Should You Throw It Out? A Look at Expiration Dates on Dental Products

frayed toothbrush

Does toothpaste ever expire? What about mouthwash or dental floss? Or even your toothbrush? When it comes to your oral health, you only want to use the best products, so you want to make sure they still work. Let’s take a moment to look at the expiration date on dental products.

Toothbrush

The toothbrush itself comes with no expiration date, especially if it’s unused. However, the more you use it over time, the less effective it becomes. A good rule of thumb is to change out your toothbrush – or your brush head, if you’re using an electric toothbrush – every 3 months. If you have been sick recently, you should change it as soon as you start feeling better to prevent germs from wreaking havoc on your system again. Additionally, switch out your toothbrush if the bristles on it look frayed or worn. That means the brush won’t do its job right and can even wear down your tooth enamel, leaving you more vulnerable to cavities and sensitivity.

Floss

What do Twinkies and floss have in common? Although one is significantly better for your oral health than the other, they can both last forever! However, one aspect of dental floss is not everlasting: its flavor. If your floss originally had a minty taste, that flavor will be gone after about a year.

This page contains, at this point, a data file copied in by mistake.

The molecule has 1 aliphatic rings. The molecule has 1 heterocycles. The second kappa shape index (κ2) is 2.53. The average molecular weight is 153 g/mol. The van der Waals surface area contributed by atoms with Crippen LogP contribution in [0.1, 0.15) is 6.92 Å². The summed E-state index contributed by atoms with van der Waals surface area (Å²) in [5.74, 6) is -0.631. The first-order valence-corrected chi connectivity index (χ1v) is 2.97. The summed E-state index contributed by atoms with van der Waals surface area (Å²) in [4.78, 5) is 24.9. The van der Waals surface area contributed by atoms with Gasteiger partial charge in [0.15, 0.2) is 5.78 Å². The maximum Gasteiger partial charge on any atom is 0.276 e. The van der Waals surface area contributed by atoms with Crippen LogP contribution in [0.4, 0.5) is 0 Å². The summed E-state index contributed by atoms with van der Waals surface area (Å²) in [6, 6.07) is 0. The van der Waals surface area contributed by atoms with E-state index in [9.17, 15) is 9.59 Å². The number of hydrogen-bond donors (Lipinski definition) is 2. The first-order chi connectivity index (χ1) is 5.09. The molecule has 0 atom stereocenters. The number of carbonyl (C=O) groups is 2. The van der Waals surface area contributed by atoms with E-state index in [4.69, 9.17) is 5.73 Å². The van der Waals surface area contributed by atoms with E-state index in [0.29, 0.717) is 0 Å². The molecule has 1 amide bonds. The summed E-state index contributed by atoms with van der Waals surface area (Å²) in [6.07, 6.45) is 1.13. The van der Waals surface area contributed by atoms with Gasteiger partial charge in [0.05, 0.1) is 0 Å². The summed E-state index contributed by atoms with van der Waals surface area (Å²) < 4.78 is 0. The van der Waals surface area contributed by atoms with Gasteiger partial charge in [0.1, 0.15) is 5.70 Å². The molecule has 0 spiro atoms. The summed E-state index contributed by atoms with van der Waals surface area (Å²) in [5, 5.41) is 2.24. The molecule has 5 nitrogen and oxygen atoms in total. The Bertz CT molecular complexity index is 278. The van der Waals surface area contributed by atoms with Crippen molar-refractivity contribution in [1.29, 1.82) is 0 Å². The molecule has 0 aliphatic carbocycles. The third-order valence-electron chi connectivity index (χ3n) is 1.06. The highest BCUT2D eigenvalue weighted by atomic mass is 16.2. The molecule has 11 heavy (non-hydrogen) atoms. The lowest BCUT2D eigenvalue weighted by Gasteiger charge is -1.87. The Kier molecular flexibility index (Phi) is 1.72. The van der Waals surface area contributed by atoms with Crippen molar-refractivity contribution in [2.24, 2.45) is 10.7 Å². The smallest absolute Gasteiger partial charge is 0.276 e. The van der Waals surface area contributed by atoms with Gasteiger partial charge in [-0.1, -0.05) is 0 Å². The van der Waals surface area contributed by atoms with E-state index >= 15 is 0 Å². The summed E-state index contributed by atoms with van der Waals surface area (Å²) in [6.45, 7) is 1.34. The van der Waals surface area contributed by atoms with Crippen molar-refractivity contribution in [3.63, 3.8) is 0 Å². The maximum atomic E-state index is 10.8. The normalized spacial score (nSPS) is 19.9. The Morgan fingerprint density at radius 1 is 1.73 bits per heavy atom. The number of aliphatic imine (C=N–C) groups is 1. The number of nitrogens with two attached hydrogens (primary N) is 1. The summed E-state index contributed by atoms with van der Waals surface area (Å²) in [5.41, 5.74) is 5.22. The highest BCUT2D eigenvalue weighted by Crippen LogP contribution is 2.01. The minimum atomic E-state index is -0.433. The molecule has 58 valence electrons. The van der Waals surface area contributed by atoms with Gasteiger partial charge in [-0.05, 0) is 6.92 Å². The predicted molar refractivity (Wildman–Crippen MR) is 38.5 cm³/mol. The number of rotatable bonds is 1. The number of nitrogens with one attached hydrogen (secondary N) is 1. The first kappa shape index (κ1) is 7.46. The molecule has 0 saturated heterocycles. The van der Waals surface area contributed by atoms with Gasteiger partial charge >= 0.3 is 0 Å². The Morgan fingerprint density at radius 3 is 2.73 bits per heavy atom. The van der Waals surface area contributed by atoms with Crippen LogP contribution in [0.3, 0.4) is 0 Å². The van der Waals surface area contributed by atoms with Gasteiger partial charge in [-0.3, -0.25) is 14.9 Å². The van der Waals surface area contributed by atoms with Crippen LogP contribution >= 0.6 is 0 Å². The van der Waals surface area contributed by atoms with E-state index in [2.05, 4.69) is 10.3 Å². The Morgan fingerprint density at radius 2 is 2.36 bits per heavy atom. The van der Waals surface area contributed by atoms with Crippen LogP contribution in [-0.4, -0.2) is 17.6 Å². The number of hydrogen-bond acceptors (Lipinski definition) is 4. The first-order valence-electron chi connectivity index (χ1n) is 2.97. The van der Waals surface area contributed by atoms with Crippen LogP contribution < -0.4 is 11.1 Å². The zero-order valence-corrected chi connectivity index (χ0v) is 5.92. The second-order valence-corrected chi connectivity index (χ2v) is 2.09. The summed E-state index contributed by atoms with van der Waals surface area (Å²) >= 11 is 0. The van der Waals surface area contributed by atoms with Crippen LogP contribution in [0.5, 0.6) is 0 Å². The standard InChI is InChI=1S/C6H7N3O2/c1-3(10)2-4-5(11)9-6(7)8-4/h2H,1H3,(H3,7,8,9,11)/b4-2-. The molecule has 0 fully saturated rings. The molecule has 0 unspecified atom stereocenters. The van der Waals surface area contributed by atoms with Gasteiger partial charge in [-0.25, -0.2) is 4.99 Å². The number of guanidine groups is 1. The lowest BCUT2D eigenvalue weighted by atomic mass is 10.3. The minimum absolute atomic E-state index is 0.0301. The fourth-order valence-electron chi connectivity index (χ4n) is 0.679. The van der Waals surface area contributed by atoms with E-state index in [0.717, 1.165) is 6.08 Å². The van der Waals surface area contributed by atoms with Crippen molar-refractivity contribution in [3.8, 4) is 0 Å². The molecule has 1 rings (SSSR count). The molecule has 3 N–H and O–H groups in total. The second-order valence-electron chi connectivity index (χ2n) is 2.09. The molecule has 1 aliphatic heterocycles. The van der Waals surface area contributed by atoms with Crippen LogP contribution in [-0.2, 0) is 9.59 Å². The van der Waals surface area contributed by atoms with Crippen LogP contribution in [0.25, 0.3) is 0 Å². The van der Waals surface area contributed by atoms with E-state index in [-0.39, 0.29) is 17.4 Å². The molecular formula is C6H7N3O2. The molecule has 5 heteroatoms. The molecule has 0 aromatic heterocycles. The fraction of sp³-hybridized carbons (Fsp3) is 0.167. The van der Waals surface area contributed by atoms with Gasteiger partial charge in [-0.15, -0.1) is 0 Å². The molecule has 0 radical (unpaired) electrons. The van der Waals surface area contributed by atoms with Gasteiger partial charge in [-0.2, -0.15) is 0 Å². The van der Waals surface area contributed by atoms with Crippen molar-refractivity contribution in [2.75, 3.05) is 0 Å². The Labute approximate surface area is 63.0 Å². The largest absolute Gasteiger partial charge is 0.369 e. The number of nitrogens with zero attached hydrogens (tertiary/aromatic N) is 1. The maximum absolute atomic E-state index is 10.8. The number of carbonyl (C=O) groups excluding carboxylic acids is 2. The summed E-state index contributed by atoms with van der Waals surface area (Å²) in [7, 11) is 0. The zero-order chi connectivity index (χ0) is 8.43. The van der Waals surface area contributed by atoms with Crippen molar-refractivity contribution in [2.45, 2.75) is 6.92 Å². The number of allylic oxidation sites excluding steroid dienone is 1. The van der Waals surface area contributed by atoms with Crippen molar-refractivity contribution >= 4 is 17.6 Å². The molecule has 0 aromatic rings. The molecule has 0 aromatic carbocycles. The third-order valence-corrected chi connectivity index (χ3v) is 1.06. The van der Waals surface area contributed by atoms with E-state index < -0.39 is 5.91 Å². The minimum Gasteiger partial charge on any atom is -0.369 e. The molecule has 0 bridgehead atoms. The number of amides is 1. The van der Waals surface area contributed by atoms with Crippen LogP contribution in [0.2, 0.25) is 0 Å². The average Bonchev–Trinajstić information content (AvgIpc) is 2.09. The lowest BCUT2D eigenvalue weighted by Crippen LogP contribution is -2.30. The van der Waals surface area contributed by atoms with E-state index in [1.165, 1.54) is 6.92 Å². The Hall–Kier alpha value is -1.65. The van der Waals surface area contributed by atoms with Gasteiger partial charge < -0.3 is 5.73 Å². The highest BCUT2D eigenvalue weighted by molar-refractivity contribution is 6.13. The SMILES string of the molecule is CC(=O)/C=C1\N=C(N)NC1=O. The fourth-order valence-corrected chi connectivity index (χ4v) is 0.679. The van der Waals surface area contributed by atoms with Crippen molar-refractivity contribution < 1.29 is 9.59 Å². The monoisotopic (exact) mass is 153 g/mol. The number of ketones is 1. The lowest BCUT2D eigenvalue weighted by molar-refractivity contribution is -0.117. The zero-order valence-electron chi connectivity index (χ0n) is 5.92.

Toothpaste

When we run out of toothpaste, we typically rummage through our cabinets to find an old tube that must have at least one or two squeezes left. Is that safe to do? Yes, but if the tube is more than two years old, it won’t live up to its full potential. Not only will the flavor fade, but the fluoride will as well. Fluoride is the naturally occurring mineral that strengthens our teeth and helps prevent decay. Once the fluoride is gone, your toothpaste won’t fight plaque as well as it could.

Mouthwash

Most mouthwashes contain antiseptic ingredients, such as alcohol. They also have a high percentage of water in their makeup. After 2 of 3 years, the antibacterial elements start to dissolve, making the mouthwash more diluted and less effective. The chances of bacteria growing has increased. At that point, it’s best to replace it.

The bottom line? When it doubt, throw it out. Even if there’s still plenty of the product left, it never hurts to buy a fresh one, as it could really benefit your dental health.

About the Author

After earning his Doctor of Dental Medicine at Temple University Dental School in 1987, Dr. Gene Gutman received his Certificate in Diagnosis and Treatment of Masticatory System Disorders, such as TMJ disorder, from the Dr. Peter Dawson Center for Advanced Dental Study in 1999. If you’re in need of a new toothbrush or toothpaste, visit Dr. Gutman for an appointment. You can reach him here or at (215) 752-5911.